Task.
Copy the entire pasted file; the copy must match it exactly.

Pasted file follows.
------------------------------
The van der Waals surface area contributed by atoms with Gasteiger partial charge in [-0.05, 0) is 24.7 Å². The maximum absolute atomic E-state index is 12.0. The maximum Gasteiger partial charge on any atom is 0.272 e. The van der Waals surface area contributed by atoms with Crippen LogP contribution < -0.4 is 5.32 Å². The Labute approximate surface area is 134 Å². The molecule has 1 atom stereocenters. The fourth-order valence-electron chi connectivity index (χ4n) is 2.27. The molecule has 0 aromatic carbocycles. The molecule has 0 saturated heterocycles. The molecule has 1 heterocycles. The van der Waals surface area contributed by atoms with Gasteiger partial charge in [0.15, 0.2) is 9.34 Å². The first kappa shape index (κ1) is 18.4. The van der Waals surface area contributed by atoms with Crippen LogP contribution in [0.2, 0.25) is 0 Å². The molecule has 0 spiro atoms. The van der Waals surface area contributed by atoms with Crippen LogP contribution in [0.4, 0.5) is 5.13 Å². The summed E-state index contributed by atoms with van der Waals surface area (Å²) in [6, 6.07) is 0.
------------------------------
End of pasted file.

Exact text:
The van der Waals surface area contributed by atoms with Gasteiger partial charge in [-0.05, 0) is 24.7 Å². The maximum absolute atomic E-state index is 12.0. The maximum Gasteiger partial charge on any atom is 0.272 e. The van der Waals surface area contributed by atoms with Crippen LogP contribution < -0.4 is 5.32 Å². The Labute approximate surface area is 134 Å². The molecule has 1 atom stereocenters. The fourth-order valence-electron chi connectivity index (χ4n) is 2.27. The molecule has 0 aromatic carbocycles. The molecule has 0 saturated heterocycles. The molecule has 1 heterocycles. The van der Waals surface area contributed by atoms with Gasteiger partial charge in [0.15, 0.2) is 9.34 Å². The first kappa shape index (κ1) is 18.4. The van der Waals surface area contributed by atoms with Crippen LogP contribution in [0.2, 0.25) is 0 Å². The molecule has 0 spiro atoms. The van der Waals surface area contributed by atoms with Crippen LogP contribution in [0.4, 0.5) is 5.13 Å². The summed E-state index contributed by atoms with van der Waals surface area (Å²) in [6, 6.07) is 0.